Being tattooed, or more commonly referred to as “getting inked,” is often frowned upon. People sometimes look at tattooing as if it were a separate lifestyle from their own, and many with tattoos have experienced some form of prejudice.

“The biggest challenge so far has been getting the City of Tyler to let us be over in this part of town,” said Derek Kastning, professional tattoo artist and owner of Derek Kastning Tattoo Company. “They didn’t want us in their shopping district.”

Kastning broke the Guinness World Record of most tattoos given to an individual in a 24-hour period in 2008. His company charges an hourly rate of $100/hr minimum.

“Ninety percent of people that come in to get tattoos are just coming in ’cause they want a tattoo,” said Kastning. “They don’t care what it is. They have no clue what they want. They just come in. We help them come up with an idea and all the sudden, they’re on board.”

Although faced with a negative stigma in the past, the fad of body art is rapidly becoming more socially acceptable. Tyler is no exception.

“If I say ‘you know that’s a pretty shade of green,’ somebody else is going to say ‘oh that’s puke green, man,'” said Paul Greenwood, professional tattoo artist and owner of Firing-Line Tattoos. “There’s a difference of opinions on everything, and I’m not in the argument business.”

The reasons and motives which drive different people to get tattoos are diverse. Some people want others to see and even recognize their tattoos, while others simply want to get them to satisfy a personal desire.

“Some people get tattoos as a memorial… some people get tattoos to commemorate events in their life,” said Greenwood. “You can just look at them and see by the tattoo that there was something that caused them to get that tattoo, and generally it’s because of something close to them.”

Typical tattoos range from roses to tribal symbols and from hearts to snakes.

The location of a tattoo is also important. Research shows that there are more- and less-sensitive places on the human body to get a tattoo.

“If people have a question, it’s always ‘how bad does it hurt,'” said Greenwood. “It hurts just like any time you’ve gotten any sort of a scratch. If you have ever reached into a rosebush and were careless pulling your arm back out, that’s just what it feels like.”

Greenwood’s family has been in the tattoo business for more than 100 years.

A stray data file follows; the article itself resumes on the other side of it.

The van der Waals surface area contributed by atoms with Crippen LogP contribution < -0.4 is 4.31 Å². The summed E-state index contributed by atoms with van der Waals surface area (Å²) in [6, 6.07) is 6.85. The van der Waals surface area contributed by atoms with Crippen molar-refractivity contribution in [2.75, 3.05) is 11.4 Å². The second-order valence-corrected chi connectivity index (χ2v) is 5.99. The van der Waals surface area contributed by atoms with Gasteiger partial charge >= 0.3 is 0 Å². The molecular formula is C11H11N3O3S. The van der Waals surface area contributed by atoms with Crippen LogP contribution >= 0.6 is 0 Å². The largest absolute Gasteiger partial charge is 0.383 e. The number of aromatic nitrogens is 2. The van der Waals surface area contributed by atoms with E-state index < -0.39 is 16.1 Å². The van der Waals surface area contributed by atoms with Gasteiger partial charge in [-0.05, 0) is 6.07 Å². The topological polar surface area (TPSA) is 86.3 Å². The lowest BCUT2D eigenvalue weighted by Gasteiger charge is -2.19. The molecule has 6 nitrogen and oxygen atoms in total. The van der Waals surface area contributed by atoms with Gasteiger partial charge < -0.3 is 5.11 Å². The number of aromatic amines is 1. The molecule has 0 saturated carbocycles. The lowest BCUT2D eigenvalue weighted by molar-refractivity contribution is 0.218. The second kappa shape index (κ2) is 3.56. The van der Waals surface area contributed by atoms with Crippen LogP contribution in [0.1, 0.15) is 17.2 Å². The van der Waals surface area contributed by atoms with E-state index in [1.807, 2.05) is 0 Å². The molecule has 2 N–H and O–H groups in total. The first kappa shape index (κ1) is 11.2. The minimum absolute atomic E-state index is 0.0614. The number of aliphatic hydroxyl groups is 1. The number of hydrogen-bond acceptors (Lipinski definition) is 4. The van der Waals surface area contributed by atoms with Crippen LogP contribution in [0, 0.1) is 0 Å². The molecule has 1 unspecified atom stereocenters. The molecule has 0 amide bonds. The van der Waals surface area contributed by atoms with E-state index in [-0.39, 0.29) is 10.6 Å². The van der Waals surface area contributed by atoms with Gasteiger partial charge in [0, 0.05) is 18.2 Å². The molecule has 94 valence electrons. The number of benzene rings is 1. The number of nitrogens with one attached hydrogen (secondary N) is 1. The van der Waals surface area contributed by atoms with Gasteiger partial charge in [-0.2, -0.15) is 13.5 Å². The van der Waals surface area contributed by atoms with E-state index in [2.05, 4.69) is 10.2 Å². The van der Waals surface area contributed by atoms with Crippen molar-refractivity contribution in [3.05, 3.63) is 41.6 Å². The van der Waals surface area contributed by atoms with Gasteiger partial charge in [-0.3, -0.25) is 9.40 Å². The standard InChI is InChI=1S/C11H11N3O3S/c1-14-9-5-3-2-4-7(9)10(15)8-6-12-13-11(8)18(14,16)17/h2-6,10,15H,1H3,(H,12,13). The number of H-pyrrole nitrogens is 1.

“I think we’re the number one shop in East Texas because of the quality of artists, the way that we treat our customers, and the effort we make to make sure that every tattoo that walks out that door is the best that it can possibly be,” said Greenwood.

Another tattoo studio, Lil Paul’s Tattoos, has been serving the local Tyler area, including its fair share of college students.

“We see quite a bit of college students,” said Paul Masson, professional tattoo artist and owner of Lil Paul’s Tattoos. “Especially art majors. They’ll bring their own designs up here and we fix them up.”

Firing-Line and Lil Paul’s accept both appointments and walk-ins. Both have a $40 minimum and the prices go up from there.

“We don’t want to take all your money,” said Masson. “We just want to do our work and have fun doing it.”

Due to the permanent nature of all tattoos, factors such as choosing the location, the color and the design of the tattoo, can often be some of the most difficult decisions.

“A lot of tattoo studios around will say ‘you’re getting this or you’re getting nothing,'” said Masson. “We’re not that way, we like to customize our stuff to you.”

While tattoos are seen by many as the desecration of the skin and body, some view it as a form of creative expression.

“Everybody has thought about getting one at least one time in their life. I don’t understand why people put other people down for being tattooed or getting tattooed,” said Masson. “I don’t like Ford trucks, but I don’t put people down for driving them. I don’t like some name-brand shoes, but I don’t put people down who wear those shoes. I realize tattoos are a little more permanent, but it’s really no different.”

The major concerns about tattooing include the health risks such as allergic reactions, AIDS, HIV and the aging of the tattoo itself.

Tattoo shops in Texas are required by law to be licensed by the Department of State Health Services. However, to avoid expensive studio prices, many younger people turn to “homemade” tattoos.

“For example, say you and me were boyfriend and girlfriend. We could go in there [to a house-hold artist] and as long as we used the same needle and the same ink, he would charge us $25 and a lot of people go for it,” said Masson. “But what nobody understands is that cheap isn’t good… you absolutely have to find the right place to get your tattoo.”

In December 2009 a Smith county teen tested positive for a communicable disease resulting from a tattoo. A Tyler resident was arrested and put in jail for illegal tattooing.

Paul Masson is currently working in cooperation with the Health Department to start a petition to “crack-down” on unlawful tattooing practices.

“The more I keep seeing about diseases, the more I want to stay, just to get these people off the streets,” said Masson.

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